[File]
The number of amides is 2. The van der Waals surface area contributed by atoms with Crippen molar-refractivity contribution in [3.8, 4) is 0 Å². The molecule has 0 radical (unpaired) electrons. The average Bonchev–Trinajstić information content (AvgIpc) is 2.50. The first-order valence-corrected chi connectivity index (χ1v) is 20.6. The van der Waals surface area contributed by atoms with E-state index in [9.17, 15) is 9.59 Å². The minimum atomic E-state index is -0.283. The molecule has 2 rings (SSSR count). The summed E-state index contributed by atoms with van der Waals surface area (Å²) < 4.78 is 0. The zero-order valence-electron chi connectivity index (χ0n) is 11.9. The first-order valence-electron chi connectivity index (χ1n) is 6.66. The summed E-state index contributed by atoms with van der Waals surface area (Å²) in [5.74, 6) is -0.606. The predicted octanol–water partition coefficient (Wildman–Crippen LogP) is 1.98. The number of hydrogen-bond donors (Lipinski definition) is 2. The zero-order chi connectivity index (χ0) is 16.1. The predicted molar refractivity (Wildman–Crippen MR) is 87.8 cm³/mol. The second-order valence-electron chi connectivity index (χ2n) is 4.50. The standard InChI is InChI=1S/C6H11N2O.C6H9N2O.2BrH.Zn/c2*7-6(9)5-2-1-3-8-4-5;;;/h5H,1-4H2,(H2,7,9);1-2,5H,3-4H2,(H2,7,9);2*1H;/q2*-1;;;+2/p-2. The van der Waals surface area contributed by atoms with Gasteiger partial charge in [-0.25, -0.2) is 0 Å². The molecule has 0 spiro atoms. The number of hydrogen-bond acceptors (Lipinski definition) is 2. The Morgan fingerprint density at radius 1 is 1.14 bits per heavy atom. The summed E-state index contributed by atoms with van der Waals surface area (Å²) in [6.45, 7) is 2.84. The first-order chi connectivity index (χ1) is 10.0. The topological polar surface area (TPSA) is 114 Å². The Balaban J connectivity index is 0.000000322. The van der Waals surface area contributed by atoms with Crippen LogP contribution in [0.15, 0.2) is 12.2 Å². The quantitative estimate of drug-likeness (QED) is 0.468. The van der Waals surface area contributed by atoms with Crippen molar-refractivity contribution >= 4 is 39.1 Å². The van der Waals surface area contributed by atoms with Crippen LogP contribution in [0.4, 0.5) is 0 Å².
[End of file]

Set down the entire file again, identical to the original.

The number of amides is 2. The van der Waals surface area contributed by atoms with Crippen molar-refractivity contribution in [3.8, 4) is 0 Å². The molecule has 0 radical (unpaired) electrons. The average Bonchev–Trinajstić information content (AvgIpc) is 2.50. The first-order valence-corrected chi connectivity index (χ1v) is 20.6. The van der Waals surface area contributed by atoms with E-state index in [9.17, 15) is 9.59 Å². The minimum atomic E-state index is -0.283. The molecule has 2 rings (SSSR count). The summed E-state index contributed by atoms with van der Waals surface area (Å²) < 4.78 is 0. The zero-order valence-electron chi connectivity index (χ0n) is 11.9. The first-order valence-electron chi connectivity index (χ1n) is 6.66. The summed E-state index contributed by atoms with van der Waals surface area (Å²) in [5.74, 6) is -0.606. The predicted octanol–water partition coefficient (Wildman–Crippen LogP) is 1.98. The number of hydrogen-bond donors (Lipinski definition) is 2. The zero-order chi connectivity index (χ0) is 16.1. The predicted molar refractivity (Wildman–Crippen MR) is 87.8 cm³/mol. The second-order valence-electron chi connectivity index (χ2n) is 4.50. The standard InChI is InChI=1S/C6H11N2O.C6H9N2O.2BrH.Zn/c2*7-6(9)5-2-1-3-8-4-5;;;/h5H,1-4H2,(H2,7,9);1-2,5H,3-4H2,(H2,7,9);2*1H;/q2*-1;;;+2/p-2. The van der Waals surface area contributed by atoms with Gasteiger partial charge in [-0.25, -0.2) is 0 Å². The molecule has 0 spiro atoms. The number of hydrogen-bond acceptors (Lipinski definition) is 2. The Morgan fingerprint density at radius 1 is 1.14 bits per heavy atom. The summed E-state index contributed by atoms with van der Waals surface area (Å²) in [6.45, 7) is 2.84. The first-order chi connectivity index (χ1) is 10.0. The topological polar surface area (TPSA) is 114 Å². The Balaban J connectivity index is 0.000000322. The van der Waals surface area contributed by atoms with Crippen LogP contribution in [0.15, 0.2) is 12.2 Å². The quantitative estimate of drug-likeness (QED) is 0.468. The van der Waals surface area contributed by atoms with Crippen molar-refractivity contribution >= 4 is 39.1 Å². The van der Waals surface area contributed by atoms with Crippen LogP contribution in [0.4, 0.5) is 0 Å².